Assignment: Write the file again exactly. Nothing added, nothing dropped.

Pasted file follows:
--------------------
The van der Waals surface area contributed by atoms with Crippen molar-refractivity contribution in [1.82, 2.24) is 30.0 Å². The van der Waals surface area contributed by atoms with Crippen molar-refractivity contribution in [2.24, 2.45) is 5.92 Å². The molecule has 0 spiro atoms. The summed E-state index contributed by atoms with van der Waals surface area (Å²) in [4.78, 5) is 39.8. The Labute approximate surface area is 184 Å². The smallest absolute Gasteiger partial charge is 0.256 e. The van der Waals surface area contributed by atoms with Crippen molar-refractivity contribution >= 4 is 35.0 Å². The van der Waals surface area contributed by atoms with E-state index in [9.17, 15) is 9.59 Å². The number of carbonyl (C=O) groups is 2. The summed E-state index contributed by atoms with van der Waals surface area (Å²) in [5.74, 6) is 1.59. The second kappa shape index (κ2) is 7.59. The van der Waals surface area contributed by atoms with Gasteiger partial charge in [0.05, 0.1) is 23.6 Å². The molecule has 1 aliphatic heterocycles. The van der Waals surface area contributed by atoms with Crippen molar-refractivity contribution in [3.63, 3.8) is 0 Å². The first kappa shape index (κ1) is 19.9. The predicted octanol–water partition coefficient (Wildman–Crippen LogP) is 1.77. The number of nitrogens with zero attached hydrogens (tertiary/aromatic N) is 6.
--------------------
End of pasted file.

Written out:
The van der Waals surface area contributed by atoms with Crippen molar-refractivity contribution in [1.82, 2.24) is 30.0 Å². The van der Waals surface area contributed by atoms with Crippen molar-refractivity contribution in [2.24, 2.45) is 5.92 Å². The molecule has 0 spiro atoms. The summed E-state index contributed by atoms with van der Waals surface area (Å²) in [4.78, 5) is 39.8. The Labute approximate surface area is 184 Å². The smallest absolute Gasteiger partial charge is 0.256 e. The van der Waals surface area contributed by atoms with Crippen molar-refractivity contribution >= 4 is 35.0 Å². The van der Waals surface area contributed by atoms with E-state index in [9.17, 15) is 9.59 Å². The number of carbonyl (C=O) groups is 2. The summed E-state index contributed by atoms with van der Waals surface area (Å²) in [5.74, 6) is 1.59. The second kappa shape index (κ2) is 7.59. The van der Waals surface area contributed by atoms with Gasteiger partial charge in [0.05, 0.1) is 23.6 Å². The molecule has 1 aliphatic heterocycles. The van der Waals surface area contributed by atoms with Crippen molar-refractivity contribution in [3.63, 3.8) is 0 Å². The first kappa shape index (κ1) is 19.9. The predicted octanol–water partition coefficient (Wildman–Crippen LogP) is 1.77. The number of nitrogens with zero attached hydrogens (tertiary/aromatic N) is 6.